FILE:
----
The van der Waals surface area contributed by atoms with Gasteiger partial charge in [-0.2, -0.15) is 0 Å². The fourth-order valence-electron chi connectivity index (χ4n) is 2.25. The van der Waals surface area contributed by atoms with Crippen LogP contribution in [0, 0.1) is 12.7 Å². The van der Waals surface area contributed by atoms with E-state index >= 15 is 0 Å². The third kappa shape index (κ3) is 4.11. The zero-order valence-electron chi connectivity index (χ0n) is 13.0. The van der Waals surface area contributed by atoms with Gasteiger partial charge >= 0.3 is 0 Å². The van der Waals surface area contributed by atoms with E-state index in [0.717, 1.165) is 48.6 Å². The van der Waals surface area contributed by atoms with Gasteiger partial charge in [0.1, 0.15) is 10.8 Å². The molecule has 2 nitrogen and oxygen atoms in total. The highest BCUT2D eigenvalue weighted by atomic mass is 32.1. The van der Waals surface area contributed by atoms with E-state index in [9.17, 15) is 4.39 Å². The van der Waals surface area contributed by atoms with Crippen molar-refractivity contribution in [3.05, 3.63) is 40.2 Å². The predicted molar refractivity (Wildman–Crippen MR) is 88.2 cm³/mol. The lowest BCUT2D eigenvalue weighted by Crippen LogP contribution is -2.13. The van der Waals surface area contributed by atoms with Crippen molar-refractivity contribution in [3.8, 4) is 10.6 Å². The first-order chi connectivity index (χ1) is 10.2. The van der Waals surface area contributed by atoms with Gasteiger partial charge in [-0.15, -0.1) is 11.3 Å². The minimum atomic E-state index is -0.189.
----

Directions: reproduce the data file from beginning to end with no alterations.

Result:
The van der Waals surface area contributed by atoms with Gasteiger partial charge in [-0.2, -0.15) is 0 Å². The fourth-order valence-electron chi connectivity index (χ4n) is 2.25. The van der Waals surface area contributed by atoms with Crippen LogP contribution in [0, 0.1) is 12.7 Å². The van der Waals surface area contributed by atoms with E-state index >= 15 is 0 Å². The third kappa shape index (κ3) is 4.11. The zero-order valence-electron chi connectivity index (χ0n) is 13.0. The van der Waals surface area contributed by atoms with Gasteiger partial charge >= 0.3 is 0 Å². The van der Waals surface area contributed by atoms with E-state index in [0.717, 1.165) is 48.6 Å². The van der Waals surface area contributed by atoms with Gasteiger partial charge in [0.1, 0.15) is 10.8 Å². The molecule has 2 nitrogen and oxygen atoms in total. The highest BCUT2D eigenvalue weighted by atomic mass is 32.1. The van der Waals surface area contributed by atoms with E-state index in [9.17, 15) is 4.39 Å². The van der Waals surface area contributed by atoms with Crippen molar-refractivity contribution in [3.05, 3.63) is 40.2 Å². The predicted molar refractivity (Wildman–Crippen MR) is 88.2 cm³/mol. The lowest BCUT2D eigenvalue weighted by Crippen LogP contribution is -2.13. The van der Waals surface area contributed by atoms with Crippen molar-refractivity contribution in [3.8, 4) is 10.6 Å². The first-order chi connectivity index (χ1) is 10.2. The van der Waals surface area contributed by atoms with Gasteiger partial charge in [-0.15, -0.1) is 11.3 Å². The minimum atomic E-state index is -0.189.